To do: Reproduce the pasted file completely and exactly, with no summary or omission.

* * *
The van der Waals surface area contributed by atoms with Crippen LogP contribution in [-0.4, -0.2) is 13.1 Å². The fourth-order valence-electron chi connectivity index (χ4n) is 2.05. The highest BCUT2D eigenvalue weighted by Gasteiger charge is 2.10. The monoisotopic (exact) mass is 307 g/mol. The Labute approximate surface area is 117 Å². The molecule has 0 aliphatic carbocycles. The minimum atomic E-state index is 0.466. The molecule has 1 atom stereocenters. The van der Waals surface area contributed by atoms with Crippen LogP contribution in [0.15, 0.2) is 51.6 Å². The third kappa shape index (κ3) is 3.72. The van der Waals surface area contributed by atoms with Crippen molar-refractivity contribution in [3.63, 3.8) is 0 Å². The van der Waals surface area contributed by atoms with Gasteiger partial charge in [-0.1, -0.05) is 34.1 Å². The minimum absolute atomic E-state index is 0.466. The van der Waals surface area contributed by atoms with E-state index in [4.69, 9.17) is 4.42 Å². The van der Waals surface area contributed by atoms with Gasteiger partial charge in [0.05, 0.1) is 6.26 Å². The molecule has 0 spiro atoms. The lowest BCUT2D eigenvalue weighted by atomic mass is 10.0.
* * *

The van der Waals surface area contributed by atoms with Crippen LogP contribution in [-0.4, -0.2) is 13.1 Å². The fourth-order valence-electron chi connectivity index (χ4n) is 2.05. The highest BCUT2D eigenvalue weighted by Gasteiger charge is 2.10. The monoisotopic (exact) mass is 307 g/mol. The Labute approximate surface area is 117 Å². The molecule has 0 aliphatic carbocycles. The minimum atomic E-state index is 0.466. The molecule has 1 atom stereocenters. The van der Waals surface area contributed by atoms with Crippen LogP contribution in [0.15, 0.2) is 51.6 Å². The third kappa shape index (κ3) is 3.72. The van der Waals surface area contributed by atoms with Crippen molar-refractivity contribution in [3.63, 3.8) is 0 Å². The van der Waals surface area contributed by atoms with Gasteiger partial charge in [-0.1, -0.05) is 34.1 Å². The minimum absolute atomic E-state index is 0.466. The van der Waals surface area contributed by atoms with E-state index in [4.69, 9.17) is 4.42 Å². The van der Waals surface area contributed by atoms with Gasteiger partial charge in [0.05, 0.1) is 6.26 Å². The molecule has 0 spiro atoms. The lowest BCUT2D eigenvalue weighted by atomic mass is 10.0.